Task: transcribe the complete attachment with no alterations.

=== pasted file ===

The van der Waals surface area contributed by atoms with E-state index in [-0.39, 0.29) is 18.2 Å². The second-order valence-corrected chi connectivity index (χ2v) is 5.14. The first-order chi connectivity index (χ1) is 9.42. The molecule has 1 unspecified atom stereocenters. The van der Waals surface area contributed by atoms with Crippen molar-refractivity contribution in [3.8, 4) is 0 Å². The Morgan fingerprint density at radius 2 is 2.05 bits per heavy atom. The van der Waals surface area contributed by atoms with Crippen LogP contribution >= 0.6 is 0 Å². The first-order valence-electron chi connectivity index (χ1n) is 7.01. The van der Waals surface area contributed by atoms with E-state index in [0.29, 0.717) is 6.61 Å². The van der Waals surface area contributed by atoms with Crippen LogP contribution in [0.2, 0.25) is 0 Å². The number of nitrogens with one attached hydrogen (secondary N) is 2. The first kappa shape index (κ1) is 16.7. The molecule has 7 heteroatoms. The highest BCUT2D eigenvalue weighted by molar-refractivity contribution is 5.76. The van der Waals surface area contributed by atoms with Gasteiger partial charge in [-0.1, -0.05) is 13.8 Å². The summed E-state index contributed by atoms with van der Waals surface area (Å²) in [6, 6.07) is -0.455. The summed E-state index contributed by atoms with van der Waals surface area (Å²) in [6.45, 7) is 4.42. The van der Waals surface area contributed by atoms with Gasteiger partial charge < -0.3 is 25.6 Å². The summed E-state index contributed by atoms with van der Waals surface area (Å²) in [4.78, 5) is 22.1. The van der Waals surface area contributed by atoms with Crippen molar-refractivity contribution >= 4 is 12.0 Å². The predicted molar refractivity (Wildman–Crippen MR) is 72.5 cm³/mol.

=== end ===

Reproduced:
The van der Waals surface area contributed by atoms with E-state index in [-0.39, 0.29) is 18.2 Å². The second-order valence-corrected chi connectivity index (χ2v) is 5.14. The first-order chi connectivity index (χ1) is 9.42. The molecule has 1 unspecified atom stereocenters. The van der Waals surface area contributed by atoms with Crippen molar-refractivity contribution in [3.8, 4) is 0 Å². The Morgan fingerprint density at radius 2 is 2.05 bits per heavy atom. The van der Waals surface area contributed by atoms with Crippen LogP contribution >= 0.6 is 0 Å². The first-order valence-electron chi connectivity index (χ1n) is 7.01. The van der Waals surface area contributed by atoms with E-state index in [0.29, 0.717) is 6.61 Å². The van der Waals surface area contributed by atoms with Crippen LogP contribution in [0.2, 0.25) is 0 Å². The number of nitrogens with one attached hydrogen (secondary N) is 2. The first kappa shape index (κ1) is 16.7. The molecule has 7 heteroatoms. The highest BCUT2D eigenvalue weighted by molar-refractivity contribution is 5.76. The van der Waals surface area contributed by atoms with Gasteiger partial charge in [-0.1, -0.05) is 13.8 Å². The summed E-state index contributed by atoms with van der Waals surface area (Å²) in [6, 6.07) is -0.455. The summed E-state index contributed by atoms with van der Waals surface area (Å²) in [6.45, 7) is 4.42. The van der Waals surface area contributed by atoms with Gasteiger partial charge < -0.3 is 25.6 Å². The summed E-state index contributed by atoms with van der Waals surface area (Å²) in [4.78, 5) is 22.1. The van der Waals surface area contributed by atoms with Crippen molar-refractivity contribution >= 4 is 12.0 Å². The predicted molar refractivity (Wildman–Crippen MR) is 72.5 cm³/mol.